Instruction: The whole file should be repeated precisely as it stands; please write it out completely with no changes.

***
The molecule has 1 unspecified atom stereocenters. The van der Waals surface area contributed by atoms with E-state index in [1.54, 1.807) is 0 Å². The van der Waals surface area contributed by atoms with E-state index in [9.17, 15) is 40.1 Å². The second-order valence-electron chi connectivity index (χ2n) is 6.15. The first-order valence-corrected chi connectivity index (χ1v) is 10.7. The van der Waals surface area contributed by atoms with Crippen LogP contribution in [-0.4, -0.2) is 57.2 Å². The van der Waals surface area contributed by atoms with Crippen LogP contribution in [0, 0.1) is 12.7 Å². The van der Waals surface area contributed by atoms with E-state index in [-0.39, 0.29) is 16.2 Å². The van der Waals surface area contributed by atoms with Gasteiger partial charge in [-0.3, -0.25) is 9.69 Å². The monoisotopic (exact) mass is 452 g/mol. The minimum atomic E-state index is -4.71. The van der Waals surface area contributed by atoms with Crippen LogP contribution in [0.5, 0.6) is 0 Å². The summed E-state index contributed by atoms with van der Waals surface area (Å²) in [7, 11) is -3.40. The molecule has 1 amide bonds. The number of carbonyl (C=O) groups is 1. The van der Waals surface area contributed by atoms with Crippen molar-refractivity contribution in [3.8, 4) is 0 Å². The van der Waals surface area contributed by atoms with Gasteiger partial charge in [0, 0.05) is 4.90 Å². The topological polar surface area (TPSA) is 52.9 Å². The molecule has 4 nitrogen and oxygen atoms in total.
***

The molecule has 1 unspecified atom stereocenters. The van der Waals surface area contributed by atoms with E-state index in [1.54, 1.807) is 0 Å². The van der Waals surface area contributed by atoms with E-state index in [9.17, 15) is 40.1 Å². The second-order valence-electron chi connectivity index (χ2n) is 6.15. The first-order valence-corrected chi connectivity index (χ1v) is 10.7. The van der Waals surface area contributed by atoms with Crippen LogP contribution in [-0.4, -0.2) is 57.2 Å². The van der Waals surface area contributed by atoms with Crippen LogP contribution in [0, 0.1) is 12.7 Å². The van der Waals surface area contributed by atoms with E-state index in [-0.39, 0.29) is 16.2 Å². The van der Waals surface area contributed by atoms with Gasteiger partial charge in [-0.3, -0.25) is 9.69 Å². The monoisotopic (exact) mass is 452 g/mol. The minimum atomic E-state index is -4.71. The van der Waals surface area contributed by atoms with Crippen LogP contribution in [0.5, 0.6) is 0 Å². The summed E-state index contributed by atoms with van der Waals surface area (Å²) in [7, 11) is -3.40. The molecule has 1 amide bonds. The number of carbonyl (C=O) groups is 1. The van der Waals surface area contributed by atoms with Crippen molar-refractivity contribution in [3.8, 4) is 0 Å². The van der Waals surface area contributed by atoms with Gasteiger partial charge in [0, 0.05) is 4.90 Å². The topological polar surface area (TPSA) is 52.9 Å². The molecule has 4 nitrogen and oxygen atoms in total.